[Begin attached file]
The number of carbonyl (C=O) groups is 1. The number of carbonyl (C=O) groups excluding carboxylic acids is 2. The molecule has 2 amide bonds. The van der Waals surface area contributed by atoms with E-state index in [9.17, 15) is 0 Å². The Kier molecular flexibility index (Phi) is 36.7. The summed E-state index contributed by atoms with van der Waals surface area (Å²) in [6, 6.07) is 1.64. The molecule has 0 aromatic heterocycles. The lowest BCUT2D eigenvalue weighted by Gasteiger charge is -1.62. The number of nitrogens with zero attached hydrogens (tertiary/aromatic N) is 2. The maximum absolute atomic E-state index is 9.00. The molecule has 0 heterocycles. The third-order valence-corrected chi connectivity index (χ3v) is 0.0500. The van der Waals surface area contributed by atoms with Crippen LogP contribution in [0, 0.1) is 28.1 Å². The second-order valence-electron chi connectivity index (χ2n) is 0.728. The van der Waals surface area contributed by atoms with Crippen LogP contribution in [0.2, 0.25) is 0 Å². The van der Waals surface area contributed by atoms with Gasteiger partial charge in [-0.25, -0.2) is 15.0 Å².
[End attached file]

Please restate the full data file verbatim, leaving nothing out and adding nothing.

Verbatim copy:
The number of carbonyl (C=O) groups is 1. The number of carbonyl (C=O) groups excluding carboxylic acids is 2. The molecule has 2 amide bonds. The van der Waals surface area contributed by atoms with E-state index in [9.17, 15) is 0 Å². The Kier molecular flexibility index (Phi) is 36.7. The summed E-state index contributed by atoms with van der Waals surface area (Å²) in [6, 6.07) is 1.64. The molecule has 0 aromatic heterocycles. The lowest BCUT2D eigenvalue weighted by Gasteiger charge is -1.62. The number of nitrogens with zero attached hydrogens (tertiary/aromatic N) is 2. The maximum absolute atomic E-state index is 9.00. The molecule has 0 heterocycles. The third-order valence-corrected chi connectivity index (χ3v) is 0.0500. The van der Waals surface area contributed by atoms with Crippen LogP contribution in [0, 0.1) is 28.1 Å². The second-order valence-electron chi connectivity index (χ2n) is 0.728. The van der Waals surface area contributed by atoms with Crippen LogP contribution in [0.2, 0.25) is 0 Å². The van der Waals surface area contributed by atoms with Gasteiger partial charge in [-0.25, -0.2) is 15.0 Å².